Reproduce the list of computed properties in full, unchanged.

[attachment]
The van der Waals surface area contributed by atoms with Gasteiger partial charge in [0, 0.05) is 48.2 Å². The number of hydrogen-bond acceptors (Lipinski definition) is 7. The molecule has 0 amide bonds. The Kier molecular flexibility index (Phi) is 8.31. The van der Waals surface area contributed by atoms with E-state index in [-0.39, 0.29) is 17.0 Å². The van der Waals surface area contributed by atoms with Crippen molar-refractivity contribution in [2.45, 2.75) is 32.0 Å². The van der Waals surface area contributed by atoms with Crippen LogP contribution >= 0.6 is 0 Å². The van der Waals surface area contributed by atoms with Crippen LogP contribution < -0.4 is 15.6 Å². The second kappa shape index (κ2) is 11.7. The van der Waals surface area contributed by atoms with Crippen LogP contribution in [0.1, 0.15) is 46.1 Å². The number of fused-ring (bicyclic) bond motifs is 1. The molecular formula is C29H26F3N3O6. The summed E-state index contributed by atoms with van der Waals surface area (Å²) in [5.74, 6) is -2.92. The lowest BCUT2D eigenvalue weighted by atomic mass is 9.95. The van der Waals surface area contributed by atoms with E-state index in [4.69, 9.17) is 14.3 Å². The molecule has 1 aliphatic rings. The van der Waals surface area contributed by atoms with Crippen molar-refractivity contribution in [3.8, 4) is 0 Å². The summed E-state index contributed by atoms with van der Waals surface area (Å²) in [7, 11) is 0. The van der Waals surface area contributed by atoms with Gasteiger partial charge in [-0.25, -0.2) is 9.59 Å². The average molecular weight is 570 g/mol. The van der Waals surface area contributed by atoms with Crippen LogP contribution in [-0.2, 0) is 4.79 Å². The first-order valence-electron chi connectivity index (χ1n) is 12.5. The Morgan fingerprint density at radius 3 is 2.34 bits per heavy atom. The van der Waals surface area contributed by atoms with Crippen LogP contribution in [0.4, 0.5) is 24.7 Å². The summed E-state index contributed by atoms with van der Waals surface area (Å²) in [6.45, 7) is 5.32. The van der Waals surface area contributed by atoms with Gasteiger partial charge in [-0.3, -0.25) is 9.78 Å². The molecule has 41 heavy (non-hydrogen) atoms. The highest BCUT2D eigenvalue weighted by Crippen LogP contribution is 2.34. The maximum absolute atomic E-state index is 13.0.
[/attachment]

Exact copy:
The van der Waals surface area contributed by atoms with Gasteiger partial charge in [0, 0.05) is 48.2 Å². The number of hydrogen-bond acceptors (Lipinski definition) is 7. The molecule has 0 amide bonds. The Kier molecular flexibility index (Phi) is 8.31. The van der Waals surface area contributed by atoms with E-state index in [-0.39, 0.29) is 17.0 Å². The van der Waals surface area contributed by atoms with Crippen molar-refractivity contribution in [2.45, 2.75) is 32.0 Å². The van der Waals surface area contributed by atoms with Crippen LogP contribution >= 0.6 is 0 Å². The van der Waals surface area contributed by atoms with Crippen LogP contribution < -0.4 is 15.6 Å². The second kappa shape index (κ2) is 11.7. The van der Waals surface area contributed by atoms with Crippen LogP contribution in [0.1, 0.15) is 46.1 Å². The number of fused-ring (bicyclic) bond motifs is 1. The molecular formula is C29H26F3N3O6. The summed E-state index contributed by atoms with van der Waals surface area (Å²) in [5.74, 6) is -2.92. The lowest BCUT2D eigenvalue weighted by atomic mass is 9.95. The van der Waals surface area contributed by atoms with E-state index in [4.69, 9.17) is 14.3 Å². The molecule has 1 aliphatic rings. The van der Waals surface area contributed by atoms with Crippen molar-refractivity contribution in [3.8, 4) is 0 Å². The summed E-state index contributed by atoms with van der Waals surface area (Å²) in [7, 11) is 0. The van der Waals surface area contributed by atoms with Gasteiger partial charge in [-0.25, -0.2) is 9.59 Å². The average molecular weight is 570 g/mol. The van der Waals surface area contributed by atoms with Crippen LogP contribution in [-0.2, 0) is 4.79 Å². The first-order valence-electron chi connectivity index (χ1n) is 12.5. The Morgan fingerprint density at radius 3 is 2.34 bits per heavy atom. The van der Waals surface area contributed by atoms with Crippen LogP contribution in [0.4, 0.5) is 24.7 Å². The summed E-state index contributed by atoms with van der Waals surface area (Å²) in [6.45, 7) is 5.32. The van der Waals surface area contributed by atoms with Gasteiger partial charge in [-0.3, -0.25) is 9.78 Å². The molecule has 41 heavy (non-hydrogen) atoms. The highest BCUT2D eigenvalue weighted by Crippen LogP contribution is 2.34. The maximum absolute atomic E-state index is 13.0.